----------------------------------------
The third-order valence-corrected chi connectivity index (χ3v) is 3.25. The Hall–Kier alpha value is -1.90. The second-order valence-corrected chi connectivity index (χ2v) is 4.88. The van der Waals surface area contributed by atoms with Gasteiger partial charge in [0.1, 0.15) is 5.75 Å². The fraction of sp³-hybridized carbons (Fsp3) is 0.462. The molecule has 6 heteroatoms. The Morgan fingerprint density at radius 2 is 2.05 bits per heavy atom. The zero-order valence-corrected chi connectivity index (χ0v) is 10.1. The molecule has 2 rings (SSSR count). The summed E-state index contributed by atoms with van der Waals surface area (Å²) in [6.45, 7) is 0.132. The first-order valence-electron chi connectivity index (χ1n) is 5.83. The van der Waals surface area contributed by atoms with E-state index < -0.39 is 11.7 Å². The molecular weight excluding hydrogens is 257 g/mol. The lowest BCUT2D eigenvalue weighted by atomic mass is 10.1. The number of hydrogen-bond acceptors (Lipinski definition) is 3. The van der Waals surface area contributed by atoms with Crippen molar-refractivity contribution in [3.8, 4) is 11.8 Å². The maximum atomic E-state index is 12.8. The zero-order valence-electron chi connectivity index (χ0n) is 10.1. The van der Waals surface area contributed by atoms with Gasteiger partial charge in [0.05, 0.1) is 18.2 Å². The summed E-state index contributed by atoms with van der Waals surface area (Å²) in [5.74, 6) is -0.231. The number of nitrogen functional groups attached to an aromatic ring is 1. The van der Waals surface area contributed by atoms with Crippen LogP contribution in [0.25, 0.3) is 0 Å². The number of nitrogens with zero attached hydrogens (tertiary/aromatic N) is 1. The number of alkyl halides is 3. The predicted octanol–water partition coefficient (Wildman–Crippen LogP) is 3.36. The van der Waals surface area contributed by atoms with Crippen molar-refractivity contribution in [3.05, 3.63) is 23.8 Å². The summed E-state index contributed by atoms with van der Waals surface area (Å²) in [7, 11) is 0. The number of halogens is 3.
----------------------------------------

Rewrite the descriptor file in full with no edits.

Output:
The third-order valence-corrected chi connectivity index (χ3v) is 3.25. The Hall–Kier alpha value is -1.90. The second-order valence-corrected chi connectivity index (χ2v) is 4.88. The van der Waals surface area contributed by atoms with Gasteiger partial charge in [0.1, 0.15) is 5.75 Å². The fraction of sp³-hybridized carbons (Fsp3) is 0.462. The molecule has 6 heteroatoms. The Morgan fingerprint density at radius 2 is 2.05 bits per heavy atom. The zero-order valence-corrected chi connectivity index (χ0v) is 10.1. The molecule has 2 rings (SSSR count). The summed E-state index contributed by atoms with van der Waals surface area (Å²) in [6.45, 7) is 0.132. The first-order valence-electron chi connectivity index (χ1n) is 5.83. The van der Waals surface area contributed by atoms with E-state index < -0.39 is 11.7 Å². The molecular weight excluding hydrogens is 257 g/mol. The lowest BCUT2D eigenvalue weighted by atomic mass is 10.1. The number of hydrogen-bond acceptors (Lipinski definition) is 3. The van der Waals surface area contributed by atoms with Crippen molar-refractivity contribution in [3.8, 4) is 11.8 Å². The maximum atomic E-state index is 12.8. The zero-order valence-electron chi connectivity index (χ0n) is 10.1. The van der Waals surface area contributed by atoms with Gasteiger partial charge in [0.05, 0.1) is 18.2 Å². The summed E-state index contributed by atoms with van der Waals surface area (Å²) in [5.74, 6) is -0.231. The number of nitrogen functional groups attached to an aromatic ring is 1. The van der Waals surface area contributed by atoms with Crippen LogP contribution in [0.25, 0.3) is 0 Å². The number of nitrogens with zero attached hydrogens (tertiary/aromatic N) is 1. The number of alkyl halides is 3. The predicted octanol–water partition coefficient (Wildman–Crippen LogP) is 3.36. The van der Waals surface area contributed by atoms with Crippen molar-refractivity contribution in [3.05, 3.63) is 23.8 Å². The summed E-state index contributed by atoms with van der Waals surface area (Å²) in [7, 11) is 0. The number of halogens is 3.